How to Master the masala movie recipe: Anupama Chopra
In the last hour of Lokesh Kanagaraj’s Master, which was released in theatres last week, the two behemoths Vijay and Vijay Sethupathi — playing the protagonist JD and the antagonist Bhavani — finally meet. It’s the moment we’ve all been waiting for. JD is a reformed alcoholic, now putting his life on the line to improve the lot of children in a government-run correctional facility. Bhavani, a fearsome baddie with fists that can punch through walls, is using the same children as pawns in his criminal undertakings.
By now, the physicality and sadism of Bhavani has been so thoroughly established that you fear for JD, even though Vijay is shorthand for superstar and you know that he will emerge with even his carefully coiffed hair in place.
Lokesh understands that this is the money shot, but he constructs this meeting as a non-meeting. Bhavani and JD don’t come face-to-face. Instead (spoiler alert), JD holds Bhavani hostage from behind. He addresses his henchmen, leaving threats for Bhavani, not knowing that he has grabbed the uber-villain himself.
It’s a cracker of a scene that delivers thrills and makes you smile at the audacity of JD and the filmmaker. It makes this nearly-three-hour-long saga absolutely paisa vasool.
As I watched, it struck me that Hindi cinema no longer delivers this level of masala movie. In fact, masala has become a bad word, used to describe films such as Khaali Peeli or Coolie No 1, which are in fact sloppily written and badly executed — and not thrilling or masala at all.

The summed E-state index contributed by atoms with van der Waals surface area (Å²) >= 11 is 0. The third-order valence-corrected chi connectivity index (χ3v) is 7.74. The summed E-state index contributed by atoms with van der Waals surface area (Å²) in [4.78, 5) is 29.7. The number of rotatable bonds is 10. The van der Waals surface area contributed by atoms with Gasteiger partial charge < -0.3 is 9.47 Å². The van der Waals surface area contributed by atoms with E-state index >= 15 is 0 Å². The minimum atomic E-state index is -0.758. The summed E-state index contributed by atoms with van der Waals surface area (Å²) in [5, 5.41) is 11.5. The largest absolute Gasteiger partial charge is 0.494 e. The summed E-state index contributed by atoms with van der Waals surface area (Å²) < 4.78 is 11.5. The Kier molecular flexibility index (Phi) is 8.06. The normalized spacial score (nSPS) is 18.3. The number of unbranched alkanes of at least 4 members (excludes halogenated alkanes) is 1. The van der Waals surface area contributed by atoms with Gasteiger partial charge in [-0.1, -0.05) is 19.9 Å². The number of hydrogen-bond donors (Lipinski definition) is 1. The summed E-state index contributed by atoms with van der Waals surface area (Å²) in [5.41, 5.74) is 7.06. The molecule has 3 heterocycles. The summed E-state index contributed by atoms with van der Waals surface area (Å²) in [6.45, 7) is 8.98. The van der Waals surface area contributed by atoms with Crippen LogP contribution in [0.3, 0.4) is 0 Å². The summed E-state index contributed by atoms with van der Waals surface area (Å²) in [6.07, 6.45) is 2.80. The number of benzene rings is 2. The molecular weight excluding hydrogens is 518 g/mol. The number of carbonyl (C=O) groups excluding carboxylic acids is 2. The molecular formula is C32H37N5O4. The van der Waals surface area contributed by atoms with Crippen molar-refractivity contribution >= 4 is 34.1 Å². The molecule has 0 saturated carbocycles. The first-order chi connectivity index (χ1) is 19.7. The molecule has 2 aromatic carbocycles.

In Mumbai, masala has come to mean freedom from narrative logic and actors posturing instead of performing. But in the hands of masters, masala means flamboyance, larger-than-life characters who project attitude without sacrificing emotion, lines and songs that become iconic, and patterns in the storytelling that allude to the larger battle between good and evil.
The best masala movies deliver an almost giddy pleasure. Master is too bloated to sustain that high, but there are enough scenes here to keep you pumped.
Why can’t Bollywood make movies like this anymore? I think it’s a lethal combination of lack of conviction and laziness. Masala requires a leap of faith. I remember Naseeruddin Shah saying that he couldn’t become a successful mainstream actor because he couldn’t do what the script required with the level of belief that Amitabh Bachchan brought to his work.
One of India’s finest actors couldn’t make peace with the lack of logic and commit to the larger vision. Contemporary filmmakers, raised on a diet of world cinema, perhaps hit the same hurdle. And those who venture into the mass film arena don’t put in the work required. A case in point is Salman Khan’s recent oeuvre — Dabangg 3 and Race 3 are both prime examples of how not to make masala.
It’s possible that filmmakers such as Rohit Shetty and Siddharth Anand will be the ones to revive masala in Bollywood. The latter, whose last film was the adrenaline-pumping War, recently announced Fighter, starring Hrithik Roshan and Deepika Padukone. It’s an action thriller with a reported budget of ₹250 crore. Meanwhile Rohit is creating the first home-grown Hindi film universe with Sooryavanshi, the promo for which plays before Master, almost as a reminder that Bollywood can do larger-than-life.
Masala is Indian cinema’s signature style. I say: give me more!